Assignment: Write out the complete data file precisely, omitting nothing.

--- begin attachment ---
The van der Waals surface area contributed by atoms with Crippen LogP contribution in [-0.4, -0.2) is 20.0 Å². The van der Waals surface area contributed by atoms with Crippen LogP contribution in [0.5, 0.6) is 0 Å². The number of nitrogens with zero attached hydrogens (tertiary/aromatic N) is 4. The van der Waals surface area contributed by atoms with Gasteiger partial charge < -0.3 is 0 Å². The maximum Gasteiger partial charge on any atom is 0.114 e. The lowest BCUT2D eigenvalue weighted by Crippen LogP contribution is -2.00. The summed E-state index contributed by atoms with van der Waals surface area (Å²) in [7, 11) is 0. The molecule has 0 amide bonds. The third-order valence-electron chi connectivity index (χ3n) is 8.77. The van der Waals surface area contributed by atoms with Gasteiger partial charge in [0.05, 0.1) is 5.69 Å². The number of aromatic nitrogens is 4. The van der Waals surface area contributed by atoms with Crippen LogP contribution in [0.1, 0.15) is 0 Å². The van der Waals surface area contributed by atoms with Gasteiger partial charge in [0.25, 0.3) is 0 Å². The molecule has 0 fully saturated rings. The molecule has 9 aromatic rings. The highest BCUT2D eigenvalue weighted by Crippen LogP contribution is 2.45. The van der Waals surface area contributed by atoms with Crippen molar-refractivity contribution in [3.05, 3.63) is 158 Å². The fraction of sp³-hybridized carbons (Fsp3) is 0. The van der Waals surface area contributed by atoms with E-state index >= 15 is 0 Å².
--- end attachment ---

The van der Waals surface area contributed by atoms with Crippen LogP contribution in [-0.4, -0.2) is 20.0 Å². The van der Waals surface area contributed by atoms with Crippen LogP contribution in [0.5, 0.6) is 0 Å². The number of nitrogens with zero attached hydrogens (tertiary/aromatic N) is 4. The van der Waals surface area contributed by atoms with Gasteiger partial charge < -0.3 is 0 Å². The maximum Gasteiger partial charge on any atom is 0.114 e. The lowest BCUT2D eigenvalue weighted by Crippen LogP contribution is -2.00. The summed E-state index contributed by atoms with van der Waals surface area (Å²) in [7, 11) is 0. The molecule has 0 amide bonds. The third-order valence-electron chi connectivity index (χ3n) is 8.77. The van der Waals surface area contributed by atoms with Gasteiger partial charge in [0.05, 0.1) is 5.69 Å². The number of aromatic nitrogens is 4. The van der Waals surface area contributed by atoms with Crippen LogP contribution in [0.1, 0.15) is 0 Å². The van der Waals surface area contributed by atoms with Gasteiger partial charge in [0.25, 0.3) is 0 Å². The molecule has 0 fully saturated rings. The molecule has 9 aromatic rings. The highest BCUT2D eigenvalue weighted by Crippen LogP contribution is 2.45. The van der Waals surface area contributed by atoms with Crippen molar-refractivity contribution in [3.05, 3.63) is 158 Å². The fraction of sp³-hybridized carbons (Fsp3) is 0. The van der Waals surface area contributed by atoms with E-state index >= 15 is 0 Å².